Epic Games making Unreal Development Kit available FREE to all iDevice developers!

Discussion in 'Public Game Developers Forum' started by arta, Sep 1, 2010.

  1. arta

    arta Well-Known Member

    Feb 14, 2009
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    http://www.epicgames.com/technology/epic-citadel
    http://www.udk.com/download

    Epic Citidel FAQ

    Features

     
  2. iphoneprogrammer

    iphoneprogrammer Well-Known Member

    Mar 26, 2009
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    Financial Analyst for Baines and Ernst
    London, UK
  3. What I want to know is how Apple can feature a UDK demo in their keynote while at the same time saying in their developer agreement that games must be written in Objective C on a Mac.

    Right now UDK is Windows only and the code is written in UnrealScript.
     
  4. mehware

    mehware Well-Known Member

    Nov 22, 2008
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    Damn your good! Don't remind apple. I want engine.
     
  5. Eli

    Eli ᕕ┌◕ᗜ◕┐ᕗ
    Staff Member Patreon Silver Patreon Gold

    That clause only exists in there to cockblock Adobe. Multiple people at Apple have told me they have no intention of blocking out Unity, Unreal Engine 3, the Rage engine, etc.
     
  6. woodn

    woodn Active Member

    Aug 24, 2010
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    Game Developer & Graphic Designer
    Switzerland
    I just saw it needs OpenGL ES 2.X. I guess that counts out a few people, doesn't it? At least at the moment...
     
  7. arta

    arta Well-Known Member

    Feb 14, 2009
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    http://www.gamasutra.com/view/news/30223/Interview_Epics_Capps_On_Bringing_Hardcore_Flavor_To_iOS.php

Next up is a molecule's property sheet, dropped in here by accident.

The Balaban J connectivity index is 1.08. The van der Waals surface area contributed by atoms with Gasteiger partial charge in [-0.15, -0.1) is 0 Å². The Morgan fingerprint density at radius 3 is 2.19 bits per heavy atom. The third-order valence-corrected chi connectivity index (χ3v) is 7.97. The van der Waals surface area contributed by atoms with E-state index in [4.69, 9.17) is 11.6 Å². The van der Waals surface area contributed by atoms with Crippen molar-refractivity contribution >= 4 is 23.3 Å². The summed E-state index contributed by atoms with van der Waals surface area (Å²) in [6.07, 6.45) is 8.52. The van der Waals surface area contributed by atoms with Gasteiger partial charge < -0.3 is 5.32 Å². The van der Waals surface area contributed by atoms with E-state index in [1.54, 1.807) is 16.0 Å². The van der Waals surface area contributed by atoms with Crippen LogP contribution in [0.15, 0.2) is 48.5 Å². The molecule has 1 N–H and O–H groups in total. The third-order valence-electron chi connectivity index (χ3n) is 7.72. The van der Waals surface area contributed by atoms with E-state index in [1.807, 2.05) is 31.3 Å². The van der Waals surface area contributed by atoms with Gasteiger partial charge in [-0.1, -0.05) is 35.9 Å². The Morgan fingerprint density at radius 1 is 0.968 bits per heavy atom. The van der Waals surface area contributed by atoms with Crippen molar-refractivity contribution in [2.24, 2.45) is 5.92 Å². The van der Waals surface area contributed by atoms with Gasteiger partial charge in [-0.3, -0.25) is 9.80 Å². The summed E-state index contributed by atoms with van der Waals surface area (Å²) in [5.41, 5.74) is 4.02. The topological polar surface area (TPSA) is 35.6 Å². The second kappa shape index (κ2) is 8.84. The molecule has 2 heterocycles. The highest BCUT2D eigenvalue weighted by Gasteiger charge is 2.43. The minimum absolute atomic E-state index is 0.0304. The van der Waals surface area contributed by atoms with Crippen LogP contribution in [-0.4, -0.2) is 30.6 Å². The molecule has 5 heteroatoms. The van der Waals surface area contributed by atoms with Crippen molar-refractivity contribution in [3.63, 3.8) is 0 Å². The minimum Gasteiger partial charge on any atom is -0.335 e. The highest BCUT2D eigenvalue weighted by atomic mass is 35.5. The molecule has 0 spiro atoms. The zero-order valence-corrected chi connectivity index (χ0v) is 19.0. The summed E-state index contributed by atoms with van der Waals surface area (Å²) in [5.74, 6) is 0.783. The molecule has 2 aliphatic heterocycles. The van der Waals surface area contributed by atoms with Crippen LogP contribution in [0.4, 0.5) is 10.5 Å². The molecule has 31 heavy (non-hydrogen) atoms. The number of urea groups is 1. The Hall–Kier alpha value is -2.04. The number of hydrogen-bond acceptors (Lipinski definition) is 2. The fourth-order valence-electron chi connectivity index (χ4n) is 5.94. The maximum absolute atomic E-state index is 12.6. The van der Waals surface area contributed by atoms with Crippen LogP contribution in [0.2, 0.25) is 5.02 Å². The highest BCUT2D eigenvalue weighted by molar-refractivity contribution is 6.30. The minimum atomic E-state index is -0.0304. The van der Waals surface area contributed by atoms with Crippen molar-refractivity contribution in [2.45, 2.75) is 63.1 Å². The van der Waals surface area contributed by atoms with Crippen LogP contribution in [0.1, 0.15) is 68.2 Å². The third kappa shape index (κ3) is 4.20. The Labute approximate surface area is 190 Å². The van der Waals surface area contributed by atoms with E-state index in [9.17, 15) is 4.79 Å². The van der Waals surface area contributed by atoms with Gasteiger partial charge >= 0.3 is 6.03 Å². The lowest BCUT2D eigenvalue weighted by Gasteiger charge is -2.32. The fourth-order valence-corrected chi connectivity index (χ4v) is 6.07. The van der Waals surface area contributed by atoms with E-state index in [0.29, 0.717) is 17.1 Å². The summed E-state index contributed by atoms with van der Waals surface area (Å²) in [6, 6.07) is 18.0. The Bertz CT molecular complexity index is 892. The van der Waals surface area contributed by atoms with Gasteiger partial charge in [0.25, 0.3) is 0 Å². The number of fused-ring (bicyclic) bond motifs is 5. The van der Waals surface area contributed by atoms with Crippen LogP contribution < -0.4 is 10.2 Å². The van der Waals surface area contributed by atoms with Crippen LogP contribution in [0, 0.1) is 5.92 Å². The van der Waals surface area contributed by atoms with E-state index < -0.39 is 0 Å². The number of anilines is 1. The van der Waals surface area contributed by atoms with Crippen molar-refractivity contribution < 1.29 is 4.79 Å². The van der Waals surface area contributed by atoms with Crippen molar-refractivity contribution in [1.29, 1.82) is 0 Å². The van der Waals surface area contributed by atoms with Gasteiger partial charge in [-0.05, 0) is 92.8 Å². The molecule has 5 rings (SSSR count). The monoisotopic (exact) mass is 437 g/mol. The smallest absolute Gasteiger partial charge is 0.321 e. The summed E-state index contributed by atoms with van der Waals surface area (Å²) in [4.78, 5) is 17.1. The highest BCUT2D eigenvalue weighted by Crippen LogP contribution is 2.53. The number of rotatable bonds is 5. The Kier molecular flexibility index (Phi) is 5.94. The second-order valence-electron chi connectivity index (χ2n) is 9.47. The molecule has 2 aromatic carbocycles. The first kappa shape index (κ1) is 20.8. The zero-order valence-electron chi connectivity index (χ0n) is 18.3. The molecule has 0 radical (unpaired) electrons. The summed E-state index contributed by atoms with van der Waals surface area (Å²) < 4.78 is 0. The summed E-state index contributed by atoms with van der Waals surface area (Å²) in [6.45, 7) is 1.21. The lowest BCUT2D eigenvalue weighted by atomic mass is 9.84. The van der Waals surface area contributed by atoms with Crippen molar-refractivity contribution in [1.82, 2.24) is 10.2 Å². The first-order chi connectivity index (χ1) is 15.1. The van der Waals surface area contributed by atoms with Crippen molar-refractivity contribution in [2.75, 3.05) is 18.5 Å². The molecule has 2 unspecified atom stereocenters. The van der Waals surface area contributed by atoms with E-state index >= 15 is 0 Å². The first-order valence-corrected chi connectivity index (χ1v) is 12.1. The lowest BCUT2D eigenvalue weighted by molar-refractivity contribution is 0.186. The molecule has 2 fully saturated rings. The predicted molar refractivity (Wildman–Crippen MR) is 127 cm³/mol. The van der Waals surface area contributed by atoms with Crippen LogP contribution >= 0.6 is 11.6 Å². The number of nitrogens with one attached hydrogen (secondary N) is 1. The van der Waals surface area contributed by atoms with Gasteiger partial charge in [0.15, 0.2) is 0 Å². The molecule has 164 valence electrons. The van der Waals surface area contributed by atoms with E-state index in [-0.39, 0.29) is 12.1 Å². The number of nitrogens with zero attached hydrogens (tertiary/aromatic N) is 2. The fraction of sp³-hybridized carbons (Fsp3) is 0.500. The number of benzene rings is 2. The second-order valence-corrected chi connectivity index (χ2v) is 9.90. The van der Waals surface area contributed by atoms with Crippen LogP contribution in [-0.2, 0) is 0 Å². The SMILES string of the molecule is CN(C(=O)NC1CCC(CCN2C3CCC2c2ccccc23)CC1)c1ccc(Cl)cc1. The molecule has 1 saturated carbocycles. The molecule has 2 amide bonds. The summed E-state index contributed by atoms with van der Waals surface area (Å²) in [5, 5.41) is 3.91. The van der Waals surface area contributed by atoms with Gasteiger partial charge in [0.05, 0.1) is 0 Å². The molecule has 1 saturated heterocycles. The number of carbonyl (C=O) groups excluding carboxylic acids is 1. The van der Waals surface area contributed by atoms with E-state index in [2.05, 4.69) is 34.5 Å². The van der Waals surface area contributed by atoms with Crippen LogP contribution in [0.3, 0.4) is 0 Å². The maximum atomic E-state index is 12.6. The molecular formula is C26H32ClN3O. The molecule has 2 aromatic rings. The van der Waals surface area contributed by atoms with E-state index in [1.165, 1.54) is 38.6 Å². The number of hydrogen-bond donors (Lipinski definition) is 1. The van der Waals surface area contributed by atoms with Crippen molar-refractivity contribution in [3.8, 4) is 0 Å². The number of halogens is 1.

8. Sharkus

    Sharkus New Member

    Apr 4, 2010
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    The Unreal Engine violates the Apple app policy in at least two ways:

    1. It's a game engine (as mentioned below)
    2. It makes HEAVY use of a non-apple interpreted programming language

    Or did Epic remove #2 for the iOS version of UE?
     
  9. TheOrioles33

    TheOrioles33 Well-Known Member

    Jun 1, 2008
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    Really? Then why did Apple invite them to demo the engine and why is the demo in the App Store?
     
  10. PixelthisMike

    PixelthisMike Well-Known Member

    Because Apple are two-faced, it's as simple as that. Like Hodapp has already said: the rules are in place to screw over Adobe and that is all, any other big players are free to violate the rules at their will.
     
  11. MICHAELSD

    MICHAELSD Well-Known Member

    Jan 4, 2010
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    Apple's fine with most engines now. They've had no problem with Unity. Devs, start learning your way around Unreal Engine and wow us with graphics close to a modern console game.
     
  12. NickFalk

    NickFalk Well-Known Member

    Because that is not what Apple says:

    ...only code written in C, C++, and Objective-C may compile and directly link against the Documented APIs (e.g., Applications that link to Documented APIs through an intermediary translation or compatibility layer or tool are prohibited).